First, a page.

IP Archives of Cytology and Histopathology Research

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Verma, Singh, Marwah, Pawar, and Rana: Histopathological array of cardiac lesions: An autopsy based study in a tertiary care centre


Introduction

Cardiovascular diseases (CVD) are the leading cause of death worldwide with an incidence of 60-70%.1 At the turn of century, it has became the leading cause of morbidity in India because of increase in cardiovascular risk factors. In 2016, the estimated prevalence of CVD in India was estimated to be 54.5 million. A quarter of all mortality is attributable to CVD. Ischemic heart disease and stroke are the predominant causes and are responsible for >80% of CVD deaths.2 These diseases tend to affect patients in the most productive years of their lives and result in catastrophic social and economic consequences.

There is no valid method for sampling living population also there is moderate concordance between clinical and pathological causes of death. Over one fifth of clinically unexpected autopsy findings are correctly diagnosed only by histological examination. Autopsy and particularly autopsy histology are still the most accurate method of determining the cause of death and auditing accuracy of clinical diagnosis, diagnostic tests and death certification. It can also help in studying epidemiological profile, patho-physiology and management modalities of various cardiac lesions.3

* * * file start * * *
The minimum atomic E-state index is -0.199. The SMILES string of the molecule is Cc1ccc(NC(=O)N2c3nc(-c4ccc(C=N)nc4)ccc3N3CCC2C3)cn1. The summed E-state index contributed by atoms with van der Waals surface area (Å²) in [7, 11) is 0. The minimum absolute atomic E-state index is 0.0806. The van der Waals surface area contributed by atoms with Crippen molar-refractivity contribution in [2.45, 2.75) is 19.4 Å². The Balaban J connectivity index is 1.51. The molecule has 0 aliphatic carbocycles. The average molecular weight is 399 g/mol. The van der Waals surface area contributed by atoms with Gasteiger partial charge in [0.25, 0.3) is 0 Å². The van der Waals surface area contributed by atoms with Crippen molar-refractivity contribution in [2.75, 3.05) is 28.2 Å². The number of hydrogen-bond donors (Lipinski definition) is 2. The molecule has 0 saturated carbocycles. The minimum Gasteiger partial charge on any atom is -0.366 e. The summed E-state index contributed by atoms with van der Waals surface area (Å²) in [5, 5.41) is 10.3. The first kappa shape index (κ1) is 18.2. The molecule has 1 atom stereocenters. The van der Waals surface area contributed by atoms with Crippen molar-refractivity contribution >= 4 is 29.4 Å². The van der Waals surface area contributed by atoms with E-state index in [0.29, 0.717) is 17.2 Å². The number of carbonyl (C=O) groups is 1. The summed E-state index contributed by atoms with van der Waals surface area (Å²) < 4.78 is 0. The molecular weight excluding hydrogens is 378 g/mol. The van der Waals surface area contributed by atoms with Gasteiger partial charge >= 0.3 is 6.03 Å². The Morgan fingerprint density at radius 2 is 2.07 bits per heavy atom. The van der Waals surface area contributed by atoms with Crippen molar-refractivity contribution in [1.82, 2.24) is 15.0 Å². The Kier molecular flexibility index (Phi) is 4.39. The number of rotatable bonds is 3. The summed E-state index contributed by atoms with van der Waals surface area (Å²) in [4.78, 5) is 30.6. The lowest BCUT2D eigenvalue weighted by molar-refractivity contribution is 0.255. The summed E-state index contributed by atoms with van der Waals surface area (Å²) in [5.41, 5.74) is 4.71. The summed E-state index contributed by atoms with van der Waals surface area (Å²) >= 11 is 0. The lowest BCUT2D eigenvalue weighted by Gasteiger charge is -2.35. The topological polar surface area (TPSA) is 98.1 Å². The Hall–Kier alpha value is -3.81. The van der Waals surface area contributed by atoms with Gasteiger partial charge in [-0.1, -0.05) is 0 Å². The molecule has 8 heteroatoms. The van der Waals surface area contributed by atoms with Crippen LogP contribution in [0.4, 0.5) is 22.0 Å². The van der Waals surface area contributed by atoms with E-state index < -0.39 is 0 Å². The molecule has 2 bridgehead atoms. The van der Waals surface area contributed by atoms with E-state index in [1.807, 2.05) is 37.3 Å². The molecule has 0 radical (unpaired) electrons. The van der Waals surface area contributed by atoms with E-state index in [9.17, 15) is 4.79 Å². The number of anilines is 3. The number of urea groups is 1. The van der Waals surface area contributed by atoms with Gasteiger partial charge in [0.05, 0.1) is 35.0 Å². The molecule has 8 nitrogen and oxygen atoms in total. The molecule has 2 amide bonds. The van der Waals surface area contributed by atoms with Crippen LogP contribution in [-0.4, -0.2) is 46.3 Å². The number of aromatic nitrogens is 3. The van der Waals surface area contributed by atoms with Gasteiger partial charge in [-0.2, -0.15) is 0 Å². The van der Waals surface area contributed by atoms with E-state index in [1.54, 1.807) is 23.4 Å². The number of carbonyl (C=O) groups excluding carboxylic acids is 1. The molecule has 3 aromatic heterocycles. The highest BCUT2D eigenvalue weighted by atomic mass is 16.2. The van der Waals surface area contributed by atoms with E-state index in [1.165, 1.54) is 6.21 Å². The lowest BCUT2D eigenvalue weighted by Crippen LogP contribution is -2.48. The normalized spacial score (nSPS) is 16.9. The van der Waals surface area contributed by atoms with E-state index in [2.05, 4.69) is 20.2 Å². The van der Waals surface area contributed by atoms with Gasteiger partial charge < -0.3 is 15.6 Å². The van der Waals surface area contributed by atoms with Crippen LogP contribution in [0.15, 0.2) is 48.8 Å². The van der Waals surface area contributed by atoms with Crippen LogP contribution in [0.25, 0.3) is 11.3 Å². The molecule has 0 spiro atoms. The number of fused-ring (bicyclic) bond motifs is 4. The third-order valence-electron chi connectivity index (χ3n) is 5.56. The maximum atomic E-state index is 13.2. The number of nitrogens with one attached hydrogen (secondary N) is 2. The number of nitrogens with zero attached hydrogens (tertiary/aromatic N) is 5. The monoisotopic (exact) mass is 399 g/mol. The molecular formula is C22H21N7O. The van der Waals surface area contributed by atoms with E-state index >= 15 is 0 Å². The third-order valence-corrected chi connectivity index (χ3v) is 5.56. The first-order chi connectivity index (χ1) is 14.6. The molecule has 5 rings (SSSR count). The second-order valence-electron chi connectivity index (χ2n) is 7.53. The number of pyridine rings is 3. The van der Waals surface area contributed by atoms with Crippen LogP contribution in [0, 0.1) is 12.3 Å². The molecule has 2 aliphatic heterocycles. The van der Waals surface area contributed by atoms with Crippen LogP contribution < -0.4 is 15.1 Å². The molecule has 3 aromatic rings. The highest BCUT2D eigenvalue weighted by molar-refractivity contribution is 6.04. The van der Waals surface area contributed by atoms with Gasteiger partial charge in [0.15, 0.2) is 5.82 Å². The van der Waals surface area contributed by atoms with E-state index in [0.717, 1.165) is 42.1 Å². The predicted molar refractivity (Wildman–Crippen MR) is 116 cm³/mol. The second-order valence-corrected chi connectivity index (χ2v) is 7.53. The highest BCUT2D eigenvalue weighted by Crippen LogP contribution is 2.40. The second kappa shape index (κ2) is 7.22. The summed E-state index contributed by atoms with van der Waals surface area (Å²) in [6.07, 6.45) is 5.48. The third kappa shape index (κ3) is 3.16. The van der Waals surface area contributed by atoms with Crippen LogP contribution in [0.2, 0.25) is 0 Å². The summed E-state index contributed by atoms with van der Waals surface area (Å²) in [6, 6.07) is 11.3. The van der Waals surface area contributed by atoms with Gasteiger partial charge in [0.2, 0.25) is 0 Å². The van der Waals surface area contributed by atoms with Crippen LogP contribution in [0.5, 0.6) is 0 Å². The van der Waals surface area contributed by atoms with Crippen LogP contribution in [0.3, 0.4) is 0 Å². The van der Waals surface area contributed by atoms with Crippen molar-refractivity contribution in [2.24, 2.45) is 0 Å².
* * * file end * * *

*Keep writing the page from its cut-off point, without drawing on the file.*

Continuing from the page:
Against this background, to assess the magnitude of problem, this study was done to determine the cause and nature of cardiac death and to observe various histo-morphological changes including 1000 autopsy specimens of whole heart.

Materials and Methods

The present retrospective randomized study was conducted in the Department of Pathology, Pt.B.D.Sharma, PGIMS, Rohtak, Haryana over the period of 9 months.

Case selection

A total of 1152 autopsies submitted to this institute for post-mortem examination, irrespective of cause of death, were analysed. The cases were medico legal and involved individuals of all age-group, sex, religion and caste. Epidemiological data and post mortem findings were noted from the post mortem and police papers.

Exclusion criteria

Out of total 1152 autopsies, specimen of heart was included in 1062 autopsies, out of which 62 were ill preserved and completely autolysed and were excluded from the study. Hence, 1000 whole heart specimens were included in our study.

Gross examination of heart